It’s new from Reid Cycles. This take on modern vintage is part of a series of bikes from Virtue that Reid Cycles now sell.
I like the word “vintage” in this setting. It’s as truthful as it is misleading. We know that when we see the word vintage on the Reid website that nothing is actually old. No-one’s been restoration old bikes. For that go check The Humble Vintage. Or Bicycle Revolution. Or the old guy down the road who hand-sands frames for 100 hours before re-spraying them and selling them for $50 each. The Reid’s are modern-vintage, a hearkening back to an age when bikes were bikes and they had style and substance. The lugged steel frame has been replaced with tig-welded steel (well I assume that’s how these tubes connect, what the hell do I know about welding?) but other than that you get a product that looks and works just like the bikes of yesteryear. Whenever that was.
The good thing about this kind of vintage is everything works. I’ve tinkered with enough old crap in my shed to realize that restoring a vintage bike is at times difficult and unrewarding. Untold hours of labour can still result in an unsatisfactory product if your cranks are wonky or those flimsy 70s brake levers can’t pull hard enough to stop the bike in under a 100 metres. So you substitute parts and end up with a frankenbike. Like my own Peugeot mixte restoration. And for what? When you can get a beautiful modern take on a vintage bike for about $500.
This take on modern vintage is a great way to cruise the city bike paths or arrive to work in style. It made me want to get out my Otto and Spike scarf and find myself a leather satchel. I can’t commute to work because I work from home. I have special cages for my team of flying monkeys so I no longer need to chain them to their desk. But I imagine that if I did commute to work this is how I’d like to see myself: me with scarf trailing in the breeze, some of those old-fashioned cycle clips on my pants, the tweed jacket with the patches… Maybe not the patches. But you get the idea.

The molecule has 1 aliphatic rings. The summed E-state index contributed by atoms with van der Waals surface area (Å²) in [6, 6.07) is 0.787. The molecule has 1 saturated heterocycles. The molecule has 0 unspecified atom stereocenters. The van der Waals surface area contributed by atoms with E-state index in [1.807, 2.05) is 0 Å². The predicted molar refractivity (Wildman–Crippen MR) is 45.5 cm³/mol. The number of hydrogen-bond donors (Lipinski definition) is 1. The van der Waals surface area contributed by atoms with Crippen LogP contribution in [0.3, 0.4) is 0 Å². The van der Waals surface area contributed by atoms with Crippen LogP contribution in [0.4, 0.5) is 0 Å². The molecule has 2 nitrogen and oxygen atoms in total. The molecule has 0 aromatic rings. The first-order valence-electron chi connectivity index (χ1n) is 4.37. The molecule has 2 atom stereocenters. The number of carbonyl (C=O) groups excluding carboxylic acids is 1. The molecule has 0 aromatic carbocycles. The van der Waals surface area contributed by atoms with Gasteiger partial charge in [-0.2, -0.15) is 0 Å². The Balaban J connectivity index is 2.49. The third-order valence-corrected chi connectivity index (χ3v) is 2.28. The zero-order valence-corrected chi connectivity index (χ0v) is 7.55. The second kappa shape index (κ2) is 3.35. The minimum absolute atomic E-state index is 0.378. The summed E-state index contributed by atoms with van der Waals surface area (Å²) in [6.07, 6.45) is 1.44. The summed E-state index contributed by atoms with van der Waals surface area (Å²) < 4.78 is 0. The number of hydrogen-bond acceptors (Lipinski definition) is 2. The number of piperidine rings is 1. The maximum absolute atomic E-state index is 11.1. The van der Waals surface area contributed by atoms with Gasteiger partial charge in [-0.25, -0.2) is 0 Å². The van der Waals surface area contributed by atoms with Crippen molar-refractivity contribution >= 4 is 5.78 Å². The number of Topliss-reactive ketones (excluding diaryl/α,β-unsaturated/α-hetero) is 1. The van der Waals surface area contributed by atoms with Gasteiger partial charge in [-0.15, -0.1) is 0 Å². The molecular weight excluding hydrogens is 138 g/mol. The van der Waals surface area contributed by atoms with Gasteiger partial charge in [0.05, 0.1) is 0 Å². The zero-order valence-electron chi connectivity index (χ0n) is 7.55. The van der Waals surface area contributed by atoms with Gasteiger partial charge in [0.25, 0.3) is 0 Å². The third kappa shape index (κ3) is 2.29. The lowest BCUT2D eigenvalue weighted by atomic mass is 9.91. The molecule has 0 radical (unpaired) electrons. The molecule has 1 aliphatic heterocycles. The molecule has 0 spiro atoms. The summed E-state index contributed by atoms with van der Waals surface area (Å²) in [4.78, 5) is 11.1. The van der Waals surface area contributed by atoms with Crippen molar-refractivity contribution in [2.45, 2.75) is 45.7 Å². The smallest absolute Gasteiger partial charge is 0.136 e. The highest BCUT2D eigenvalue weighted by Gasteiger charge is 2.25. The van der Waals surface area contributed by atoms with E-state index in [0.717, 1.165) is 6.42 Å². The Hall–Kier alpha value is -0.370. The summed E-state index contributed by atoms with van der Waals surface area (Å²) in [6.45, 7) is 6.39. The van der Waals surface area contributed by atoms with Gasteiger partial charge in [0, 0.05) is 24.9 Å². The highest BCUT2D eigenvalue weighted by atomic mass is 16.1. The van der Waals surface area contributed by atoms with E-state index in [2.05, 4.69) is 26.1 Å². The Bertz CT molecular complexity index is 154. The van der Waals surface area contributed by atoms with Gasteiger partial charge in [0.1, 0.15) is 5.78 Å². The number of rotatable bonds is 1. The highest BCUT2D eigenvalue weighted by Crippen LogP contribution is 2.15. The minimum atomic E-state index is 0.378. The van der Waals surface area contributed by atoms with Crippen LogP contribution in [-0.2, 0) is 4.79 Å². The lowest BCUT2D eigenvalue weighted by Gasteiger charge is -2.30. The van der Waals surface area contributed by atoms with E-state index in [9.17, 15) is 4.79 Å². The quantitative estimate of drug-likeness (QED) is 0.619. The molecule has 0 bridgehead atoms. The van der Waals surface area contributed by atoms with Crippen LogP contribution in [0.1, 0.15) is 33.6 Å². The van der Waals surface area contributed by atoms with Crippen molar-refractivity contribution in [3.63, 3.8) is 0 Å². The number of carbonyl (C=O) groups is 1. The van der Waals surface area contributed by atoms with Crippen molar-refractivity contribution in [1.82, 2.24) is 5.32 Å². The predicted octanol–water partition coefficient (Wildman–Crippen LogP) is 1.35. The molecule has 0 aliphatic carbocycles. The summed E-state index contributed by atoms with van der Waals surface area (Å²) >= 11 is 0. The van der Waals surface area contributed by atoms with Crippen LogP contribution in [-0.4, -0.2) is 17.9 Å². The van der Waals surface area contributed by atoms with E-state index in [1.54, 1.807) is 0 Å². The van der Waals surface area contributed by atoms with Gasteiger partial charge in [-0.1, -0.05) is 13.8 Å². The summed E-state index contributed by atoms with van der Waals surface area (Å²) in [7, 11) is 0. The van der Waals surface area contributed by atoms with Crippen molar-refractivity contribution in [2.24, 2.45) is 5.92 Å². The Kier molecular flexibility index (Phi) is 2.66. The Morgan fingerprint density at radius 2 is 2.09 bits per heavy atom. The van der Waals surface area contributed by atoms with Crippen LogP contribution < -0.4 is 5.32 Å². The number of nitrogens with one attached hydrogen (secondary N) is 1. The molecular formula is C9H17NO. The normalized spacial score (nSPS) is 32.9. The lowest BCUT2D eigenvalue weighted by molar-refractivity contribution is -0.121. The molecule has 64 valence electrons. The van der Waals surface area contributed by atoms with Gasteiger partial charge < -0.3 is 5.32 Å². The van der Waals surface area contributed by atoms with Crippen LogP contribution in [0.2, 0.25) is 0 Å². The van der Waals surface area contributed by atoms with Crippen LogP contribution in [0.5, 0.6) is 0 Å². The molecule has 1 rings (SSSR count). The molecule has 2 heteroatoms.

My mind’s eye constructs an image of how I look on this bike and it looks something like this:
Though for all I know it I look more like this:
But who cares. I feel like the former and no-one’s telling me otherwise when I ride the Virtue One.
Now. Apart from how you look on the bike, you’re probably wondering how it rides. (Should we care? If it looks good?) The Virtue One sits tall on the road when you’ve just come off a fixie. You sit more upright and so you can see across traffic (if you ever venture that far). For those whose shonky genetics require them to wear glasses when they ride (read: me) it’s nice to be able to ride without changing glasses (or do that thing where you’re craning your neck all the time to see under the frames). The centre of gravity felt a little tall coming off my usual ride but that feeling quickly dissipated. It’s a well balanced and easy to ride bike.
Coaster brakes. I’m starting to love these things. They certainly add to the ease of riding this bike. You lean back on the pedals and glide to a halt (or pull a big skid if that’s more your thing). At Virtuous speeds it’s all you need. There’s a front brake on this thing too so you have all the stopping power you’ll ever need. In some ways, if you’re coming off another bike (without coaster brakes) the addition of the front brake might prevent you (okay, me) from adapting to the use of coaster brakes properly. I’ve just come off another bike with coaster brakes so I was halfway adjusted (maladjusted?) to coaster brakes already. But I did have to tell myself to use the back pedal brakes instead of grabbing the front brake all the time.